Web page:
BioPaints: the biochemistry and characterization of color in nature
Dr. Holly Carpenter Desai and SGA president Patrick Pickens journeyed to the Scripps Institution of Oceanography at the University of California in San Diego for eight weeks to continue Desai’s ground-breaking research in the study of reflectins—a protein material found naturally in the skin of squid that has many “very interesting spectral and optical properties.” It is these reflectins that allow some squid to rapidly change color to communicate or camouflage themselves.
“We are mainly interested in a fundamental understanding of these materials,” Desai said.
During the research, Desai and Pickens constructed a material made from elastin and reflectins. Although this material does not currently have any application in today’s market, Desai is confident that the day it will is rapidly approaching.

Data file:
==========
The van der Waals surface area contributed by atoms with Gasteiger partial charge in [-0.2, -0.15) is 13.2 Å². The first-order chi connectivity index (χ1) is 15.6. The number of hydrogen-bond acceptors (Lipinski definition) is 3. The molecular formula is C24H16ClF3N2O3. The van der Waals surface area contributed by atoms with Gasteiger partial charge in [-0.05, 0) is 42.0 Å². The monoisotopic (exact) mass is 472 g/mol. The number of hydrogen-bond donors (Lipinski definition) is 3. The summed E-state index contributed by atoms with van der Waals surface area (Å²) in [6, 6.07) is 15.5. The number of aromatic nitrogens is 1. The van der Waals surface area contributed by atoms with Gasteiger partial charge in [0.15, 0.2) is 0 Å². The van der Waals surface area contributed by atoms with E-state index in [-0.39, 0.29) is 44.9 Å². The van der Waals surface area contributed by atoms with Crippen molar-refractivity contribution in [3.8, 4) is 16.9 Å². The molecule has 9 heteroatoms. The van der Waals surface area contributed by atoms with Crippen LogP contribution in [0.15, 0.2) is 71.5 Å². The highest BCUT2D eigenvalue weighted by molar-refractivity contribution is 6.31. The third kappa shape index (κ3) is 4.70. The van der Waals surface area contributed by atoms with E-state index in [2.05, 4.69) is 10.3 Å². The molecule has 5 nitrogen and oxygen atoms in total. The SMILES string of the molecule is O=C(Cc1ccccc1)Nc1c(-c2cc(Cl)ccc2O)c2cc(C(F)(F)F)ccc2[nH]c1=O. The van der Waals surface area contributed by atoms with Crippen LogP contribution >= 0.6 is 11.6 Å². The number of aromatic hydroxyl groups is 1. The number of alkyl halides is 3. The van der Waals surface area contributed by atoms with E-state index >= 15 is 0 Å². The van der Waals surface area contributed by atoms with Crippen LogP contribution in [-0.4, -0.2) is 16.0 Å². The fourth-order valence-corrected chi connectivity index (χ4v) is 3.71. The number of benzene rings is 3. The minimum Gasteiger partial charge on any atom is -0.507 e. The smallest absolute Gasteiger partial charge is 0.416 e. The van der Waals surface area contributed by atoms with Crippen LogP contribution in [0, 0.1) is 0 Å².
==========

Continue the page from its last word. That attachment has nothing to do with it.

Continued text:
“The elastin-reflectin hybrid material we made may lead to an application in health as a material component of skin implants or drug-delivery matrices,” she said.
The properties of reflectins could also have a profound impact on technology, considering how fast color display technology changes and grows.
“These spectral properties make them ideal inspiration for designing new liquid crystal display (LCD) devices for example,” Desai said. “Another research group used reflectins as inspiration for the generation of a tunable full-color pixel device.”
During their research trip, Desai and Pickens connected with other members of the FUSE program from San Diego via Skype, in order to participate in meetings and keep informed of developments from other groups while providing updates of their own.
“The students gain valuable research skills as well as gain a better understanding of the subject material through applying their knowledge in the lab,” Desai said. “I am more enthusiastic about teaching when I have a connection to scholarship in my field and students benefit though enhanced learning opportunities.”